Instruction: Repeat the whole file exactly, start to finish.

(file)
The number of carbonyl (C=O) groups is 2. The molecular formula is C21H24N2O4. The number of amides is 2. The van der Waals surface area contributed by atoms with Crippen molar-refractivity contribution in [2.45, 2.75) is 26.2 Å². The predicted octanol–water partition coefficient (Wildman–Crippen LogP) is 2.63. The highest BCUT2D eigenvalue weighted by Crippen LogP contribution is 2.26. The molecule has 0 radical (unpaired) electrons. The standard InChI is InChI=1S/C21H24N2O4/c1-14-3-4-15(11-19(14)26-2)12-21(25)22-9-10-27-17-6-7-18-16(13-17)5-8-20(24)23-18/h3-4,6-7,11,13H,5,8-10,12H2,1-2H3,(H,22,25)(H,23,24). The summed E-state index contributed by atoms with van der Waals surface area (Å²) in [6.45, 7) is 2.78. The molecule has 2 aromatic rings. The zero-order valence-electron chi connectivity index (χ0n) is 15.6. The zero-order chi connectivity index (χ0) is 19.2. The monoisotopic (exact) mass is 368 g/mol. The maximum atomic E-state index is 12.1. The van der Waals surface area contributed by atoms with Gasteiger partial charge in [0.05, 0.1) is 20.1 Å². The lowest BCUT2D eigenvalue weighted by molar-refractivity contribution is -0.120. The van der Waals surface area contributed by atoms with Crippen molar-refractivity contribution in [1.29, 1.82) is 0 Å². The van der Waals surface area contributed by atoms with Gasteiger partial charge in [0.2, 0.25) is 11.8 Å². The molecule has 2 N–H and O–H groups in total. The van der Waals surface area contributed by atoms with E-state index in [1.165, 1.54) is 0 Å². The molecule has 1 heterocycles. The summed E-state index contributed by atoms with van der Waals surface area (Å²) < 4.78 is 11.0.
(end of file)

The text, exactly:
The number of carbonyl (C=O) groups is 2. The molecular formula is C21H24N2O4. The number of amides is 2. The van der Waals surface area contributed by atoms with Crippen molar-refractivity contribution in [2.45, 2.75) is 26.2 Å². The predicted octanol–water partition coefficient (Wildman–Crippen LogP) is 2.63. The highest BCUT2D eigenvalue weighted by Crippen LogP contribution is 2.26. The molecule has 0 radical (unpaired) electrons. The standard InChI is InChI=1S/C21H24N2O4/c1-14-3-4-15(11-19(14)26-2)12-21(25)22-9-10-27-17-6-7-18-16(13-17)5-8-20(24)23-18/h3-4,6-7,11,13H,5,8-10,12H2,1-2H3,(H,22,25)(H,23,24). The summed E-state index contributed by atoms with van der Waals surface area (Å²) in [6.45, 7) is 2.78. The molecule has 2 aromatic rings. The zero-order valence-electron chi connectivity index (χ0n) is 15.6. The zero-order chi connectivity index (χ0) is 19.2. The monoisotopic (exact) mass is 368 g/mol. The maximum atomic E-state index is 12.1. The van der Waals surface area contributed by atoms with Gasteiger partial charge in [0.05, 0.1) is 20.1 Å². The lowest BCUT2D eigenvalue weighted by molar-refractivity contribution is -0.120. The van der Waals surface area contributed by atoms with Crippen molar-refractivity contribution in [1.29, 1.82) is 0 Å². The van der Waals surface area contributed by atoms with Gasteiger partial charge in [0.2, 0.25) is 11.8 Å². The molecule has 2 N–H and O–H groups in total. The van der Waals surface area contributed by atoms with E-state index in [1.165, 1.54) is 0 Å². The molecule has 1 heterocycles. The summed E-state index contributed by atoms with van der Waals surface area (Å²) < 4.78 is 11.0.